Series: Bulletin of the American Museum of Natural History (AMNH Bulletins) Volume: 220
214 pages, illustrations, tables
Plesiorycteropus, an extinct mammal known only from the Quaternary of Madagascar, is conventionally regarded as a tubulidentate and therefore as closely related to extant Orycteropus. However, the shared derived traits that might support such an association have never been adequately identified or critically evaluated. The character analyses presented in this paper reveal that many of the identifiably derived traits of the skeleton of Plesiorycteropus are related to adaptations for digging. Aardvarks possess many of the same adaptations, but so do fossorial members of a broad diversity of other eutherian groups, including Dasypodidae, Manidae, Myrmecophagidae, Lipotyphla, and many others. Identifiably derived traits of Plesiorycteropus that have no obvious connection with digging are few, but the ones that can be adequately documented are by no means unique to aardvarks. Indeed, several of the apparently derived cranial and postcranial traits of Plesiorycteropus specifically echo conditions encountered in primitive ungulates, including various members of the paraphyletic assemblage Condylarthra.
Accordingly, the view that Plesiorycteropus is unambiguously aardvark-like in its morphology and adaptations is not supported in this study. To examine how a parsimony analysis of a stated character set might specify a placement for Plesiorycteropus, a 30-character, 16-taxon data matrix was formatted for the program Phylogenetic Analysis Using Parsimony. Two additional characters, based on morphological assessments of key characters made by Bryan Patterson, were also used in some runs. Although the scale of morphological variation in Plesiorycteropus requires the recognition of two species, P. madagascariensis and P. germainepetterae n. sp., for the characters under consideration interspecific polymorphism was usually found to be negligible. Although in most manipulations of the data matrix Plesiorycteropus tended to group with ungulates sensu lato (including Tubulidentata), its placement was unstable, and an exclusive sister-group pairing of Plesiorycteropus + Tubulidentata was rarely encountered. On the other hand, close pairings with xenarthrans, manids, and lipotyphlans did not occur unless the data matrix was purposely biased in those directions.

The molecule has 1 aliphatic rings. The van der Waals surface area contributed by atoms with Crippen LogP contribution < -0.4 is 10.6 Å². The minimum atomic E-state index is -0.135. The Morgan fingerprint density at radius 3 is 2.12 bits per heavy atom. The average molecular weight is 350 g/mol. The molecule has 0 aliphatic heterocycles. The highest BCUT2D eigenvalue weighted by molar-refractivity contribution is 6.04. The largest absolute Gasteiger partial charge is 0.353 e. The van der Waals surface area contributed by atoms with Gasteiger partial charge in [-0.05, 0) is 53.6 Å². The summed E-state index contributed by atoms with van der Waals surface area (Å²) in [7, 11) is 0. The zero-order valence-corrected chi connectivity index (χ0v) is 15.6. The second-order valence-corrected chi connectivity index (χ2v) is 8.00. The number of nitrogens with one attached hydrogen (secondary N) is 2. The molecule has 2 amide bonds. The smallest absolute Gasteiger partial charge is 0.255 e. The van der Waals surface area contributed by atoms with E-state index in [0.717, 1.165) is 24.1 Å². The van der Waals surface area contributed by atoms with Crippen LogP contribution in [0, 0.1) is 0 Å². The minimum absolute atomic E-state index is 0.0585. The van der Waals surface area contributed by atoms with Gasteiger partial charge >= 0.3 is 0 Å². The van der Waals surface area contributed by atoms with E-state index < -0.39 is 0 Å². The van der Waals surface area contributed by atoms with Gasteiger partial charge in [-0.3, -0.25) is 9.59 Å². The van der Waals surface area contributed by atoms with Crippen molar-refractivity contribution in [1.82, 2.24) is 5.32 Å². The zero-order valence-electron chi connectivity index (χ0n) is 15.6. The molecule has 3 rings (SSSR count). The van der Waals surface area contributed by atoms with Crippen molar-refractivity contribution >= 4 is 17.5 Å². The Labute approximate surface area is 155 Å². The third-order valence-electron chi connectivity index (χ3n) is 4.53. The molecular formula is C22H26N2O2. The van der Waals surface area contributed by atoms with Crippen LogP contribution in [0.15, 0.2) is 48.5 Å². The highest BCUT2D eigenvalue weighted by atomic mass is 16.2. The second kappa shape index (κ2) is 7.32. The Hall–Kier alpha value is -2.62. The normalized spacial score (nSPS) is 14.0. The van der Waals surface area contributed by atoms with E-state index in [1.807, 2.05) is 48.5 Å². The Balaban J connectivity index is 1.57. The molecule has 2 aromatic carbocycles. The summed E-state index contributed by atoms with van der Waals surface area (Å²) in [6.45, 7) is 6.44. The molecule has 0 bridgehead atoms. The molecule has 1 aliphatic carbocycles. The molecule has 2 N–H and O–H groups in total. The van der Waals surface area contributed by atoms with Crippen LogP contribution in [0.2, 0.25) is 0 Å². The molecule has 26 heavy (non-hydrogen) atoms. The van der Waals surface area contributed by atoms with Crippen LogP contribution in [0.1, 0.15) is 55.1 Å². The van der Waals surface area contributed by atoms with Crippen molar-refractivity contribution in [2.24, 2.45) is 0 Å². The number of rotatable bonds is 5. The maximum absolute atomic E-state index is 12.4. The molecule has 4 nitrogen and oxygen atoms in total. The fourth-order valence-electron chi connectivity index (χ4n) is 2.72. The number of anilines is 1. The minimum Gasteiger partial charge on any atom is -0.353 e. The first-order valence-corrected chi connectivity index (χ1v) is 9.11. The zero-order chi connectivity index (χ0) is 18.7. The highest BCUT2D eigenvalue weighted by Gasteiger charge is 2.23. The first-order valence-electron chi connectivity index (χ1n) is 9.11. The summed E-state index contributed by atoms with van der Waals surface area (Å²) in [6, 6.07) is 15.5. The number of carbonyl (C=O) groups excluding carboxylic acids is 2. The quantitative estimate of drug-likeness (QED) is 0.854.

As a minimum hypothesis, it may be concluded that Plesiorycteropus is apparently part of the great ungulate 'bush,' but a more exact placement is not convincingly provided by any of the cladistic solutions investigated. One resolution of this problem would be to refer Plesiorycteropus to superorder Ungulata as incertae sedis, but this would make it the only Recent mammal lacking a recognized ordinal affiliation. An alternative would be to consider Plesiorycteropus to be the sole known member of its own order. This is the resolution preferred here, on the ground that Plesiorycteropus is as morphologically distinctive as any eutherian group currently granted ordinal status. The new order Bibymalagasia is created for its reception.
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